Detained inside the EU: return to the Netherlands under the WETS legislation
The Dutch government finds it important that people can quickly return to society after they have completed their prison term. The WETS was created for people who are detained inside the European Union. What is the WETS?
Dutch society changes rapidly. If you have been detained in a foreign prison for several years, it is hard to know what steps you will need to take if you want to have a new chance of getting a job or finding a house. To make this step somewhat easier for you, it is possible to serve your sentence in the Netherlands. This is called transfer of sentence.
What does the WETS do?
The WETS is legislation written for this purpose. This act makes arrangements for transfer of sentence between the Netherlands and other European Union countries. The arrangements must be made between countries that have implemented the framework decision – containing these new European arrangements on transfer of sentence – in their own legislation.
WETS stands for Wet wederzijdse erkenning en tenuitvoerlegging vrijheidsbenemende en voorwaardelijke sancties (Measures Involving Deprivation of Liberty and Conditional Penalties (Mutual Recognition and Enforcement) Act). This act was introduced in the Netherlands on 1 November 2012.
Consent of the prisoner is not required
The WETS procedure does not require the prisoner’s consent. This means that the country where your sentence was pronounced can initiate the WETS procedure even if the prisoner did not request it. The two countries then work together to decide that a prisoner will serve his or her sentence in the Netherlands. Two countries can jointly start the procedure and can also conclude it later. The prisoner has no say in this.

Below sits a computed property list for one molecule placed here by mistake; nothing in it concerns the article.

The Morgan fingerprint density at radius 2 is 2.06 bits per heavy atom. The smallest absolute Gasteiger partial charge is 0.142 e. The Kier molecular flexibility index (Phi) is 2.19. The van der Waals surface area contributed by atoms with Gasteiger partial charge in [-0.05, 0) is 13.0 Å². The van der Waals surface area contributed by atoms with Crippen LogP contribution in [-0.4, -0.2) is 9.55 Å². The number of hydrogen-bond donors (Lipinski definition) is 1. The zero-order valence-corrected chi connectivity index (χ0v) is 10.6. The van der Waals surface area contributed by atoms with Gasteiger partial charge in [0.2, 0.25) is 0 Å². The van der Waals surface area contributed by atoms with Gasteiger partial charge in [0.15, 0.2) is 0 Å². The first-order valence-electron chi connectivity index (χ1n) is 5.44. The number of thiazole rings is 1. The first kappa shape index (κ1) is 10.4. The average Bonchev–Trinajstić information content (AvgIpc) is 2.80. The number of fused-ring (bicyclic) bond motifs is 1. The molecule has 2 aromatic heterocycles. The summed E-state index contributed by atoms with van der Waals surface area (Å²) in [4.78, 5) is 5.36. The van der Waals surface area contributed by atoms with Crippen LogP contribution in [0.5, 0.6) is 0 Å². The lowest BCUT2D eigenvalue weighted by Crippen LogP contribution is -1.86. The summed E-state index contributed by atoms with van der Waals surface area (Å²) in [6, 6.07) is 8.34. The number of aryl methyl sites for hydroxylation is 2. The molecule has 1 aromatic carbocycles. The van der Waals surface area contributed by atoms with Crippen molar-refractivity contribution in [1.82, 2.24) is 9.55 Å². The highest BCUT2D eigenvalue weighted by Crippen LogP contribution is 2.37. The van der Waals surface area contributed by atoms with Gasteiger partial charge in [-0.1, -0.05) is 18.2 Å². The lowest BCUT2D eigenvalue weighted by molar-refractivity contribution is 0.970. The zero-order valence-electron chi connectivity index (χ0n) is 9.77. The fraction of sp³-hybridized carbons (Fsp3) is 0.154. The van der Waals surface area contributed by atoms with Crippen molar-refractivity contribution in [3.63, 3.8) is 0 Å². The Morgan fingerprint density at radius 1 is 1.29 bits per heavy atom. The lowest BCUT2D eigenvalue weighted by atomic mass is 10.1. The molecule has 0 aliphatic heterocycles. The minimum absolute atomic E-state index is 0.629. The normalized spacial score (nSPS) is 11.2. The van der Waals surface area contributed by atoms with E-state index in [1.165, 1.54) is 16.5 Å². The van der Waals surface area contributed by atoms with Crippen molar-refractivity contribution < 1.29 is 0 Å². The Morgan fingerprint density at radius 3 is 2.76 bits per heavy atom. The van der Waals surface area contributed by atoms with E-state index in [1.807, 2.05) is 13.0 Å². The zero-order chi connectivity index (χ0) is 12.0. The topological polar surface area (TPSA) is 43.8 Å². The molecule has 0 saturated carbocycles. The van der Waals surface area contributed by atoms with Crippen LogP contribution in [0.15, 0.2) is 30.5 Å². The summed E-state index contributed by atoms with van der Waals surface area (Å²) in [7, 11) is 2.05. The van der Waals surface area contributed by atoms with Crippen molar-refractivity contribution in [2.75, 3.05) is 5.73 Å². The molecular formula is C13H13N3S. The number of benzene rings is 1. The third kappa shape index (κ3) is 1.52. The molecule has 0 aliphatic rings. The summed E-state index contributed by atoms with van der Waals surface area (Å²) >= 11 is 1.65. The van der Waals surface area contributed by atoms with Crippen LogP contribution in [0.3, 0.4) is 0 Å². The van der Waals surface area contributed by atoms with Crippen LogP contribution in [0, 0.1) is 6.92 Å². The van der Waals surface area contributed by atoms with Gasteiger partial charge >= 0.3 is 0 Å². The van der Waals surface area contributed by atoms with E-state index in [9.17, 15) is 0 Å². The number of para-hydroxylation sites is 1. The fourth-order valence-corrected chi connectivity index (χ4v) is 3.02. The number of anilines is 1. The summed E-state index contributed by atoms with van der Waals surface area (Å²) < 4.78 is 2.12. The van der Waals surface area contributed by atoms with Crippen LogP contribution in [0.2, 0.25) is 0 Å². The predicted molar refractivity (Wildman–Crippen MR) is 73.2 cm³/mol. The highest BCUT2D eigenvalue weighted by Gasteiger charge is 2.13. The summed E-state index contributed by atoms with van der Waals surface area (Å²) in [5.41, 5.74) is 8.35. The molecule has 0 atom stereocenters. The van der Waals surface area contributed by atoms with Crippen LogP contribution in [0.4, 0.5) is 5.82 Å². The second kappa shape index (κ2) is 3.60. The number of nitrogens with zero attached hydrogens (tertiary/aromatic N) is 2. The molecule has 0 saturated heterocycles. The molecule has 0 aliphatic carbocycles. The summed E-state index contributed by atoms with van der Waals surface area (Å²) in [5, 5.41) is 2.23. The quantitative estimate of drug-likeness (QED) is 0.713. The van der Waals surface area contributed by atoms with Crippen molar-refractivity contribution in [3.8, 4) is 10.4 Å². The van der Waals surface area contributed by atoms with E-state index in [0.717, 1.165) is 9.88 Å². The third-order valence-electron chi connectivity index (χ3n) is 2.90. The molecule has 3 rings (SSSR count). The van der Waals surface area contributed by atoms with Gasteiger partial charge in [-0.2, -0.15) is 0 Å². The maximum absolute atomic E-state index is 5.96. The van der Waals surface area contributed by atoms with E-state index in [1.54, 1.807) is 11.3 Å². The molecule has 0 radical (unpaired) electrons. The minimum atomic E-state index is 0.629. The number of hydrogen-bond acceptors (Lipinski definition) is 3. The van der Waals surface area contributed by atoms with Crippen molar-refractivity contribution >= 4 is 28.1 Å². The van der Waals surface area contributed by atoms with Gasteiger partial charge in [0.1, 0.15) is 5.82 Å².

When can a prisoner return to the Netherlands under this act?
How does the WETS work in actual practice? Within 90 days after receipt of the WETS certificate, the Minister of Security and Justice issues a decision stating whether the prisoner will be transferred to the Netherlands. Transfer must take place within 30 days, but in practice, it may be somewhat different. Most countries do not work on the basis of deadlines. The framework decision does not specify time limits either. This means that implementation of the WETS may take somewhat longer.
Pay before you leave
It is possible that a prisoner owes a fine or is subject to a confiscation order. Many countries do not want to transfer fines or confiscation orders to other countries. This means that a prisoner must first pay the fine in the country where he or she was sentenced before being allowed to return to the Netherlands. If this is not possible, a person can apply for a reduced fine or even cancellation of the fine. After the fine has been paid and/or remission has been granted, the other country (the country where the sentence was pronounced) is willing to continue the WETS procedure.
If you have an outstanding fine or a demand for a confiscation order, it may mean that the provisions if the act are delayed or even do not go ahead.
Tip: It is important to first resolve the matter with the penalty or confiscation order before applying for transfer under the WETS. Otherwise, if you have an outstanding fine, the entire procedure may be delayed or may even not take place.
For more information
Contact the WETS information line of the Ministry of Justice on telephone number 088-0725963 (available on weekdays from 9.00 to 12.00).
If you need help in your WETS case, you can get in touch with Rachel Imamkhan at firstname.lastname@example.org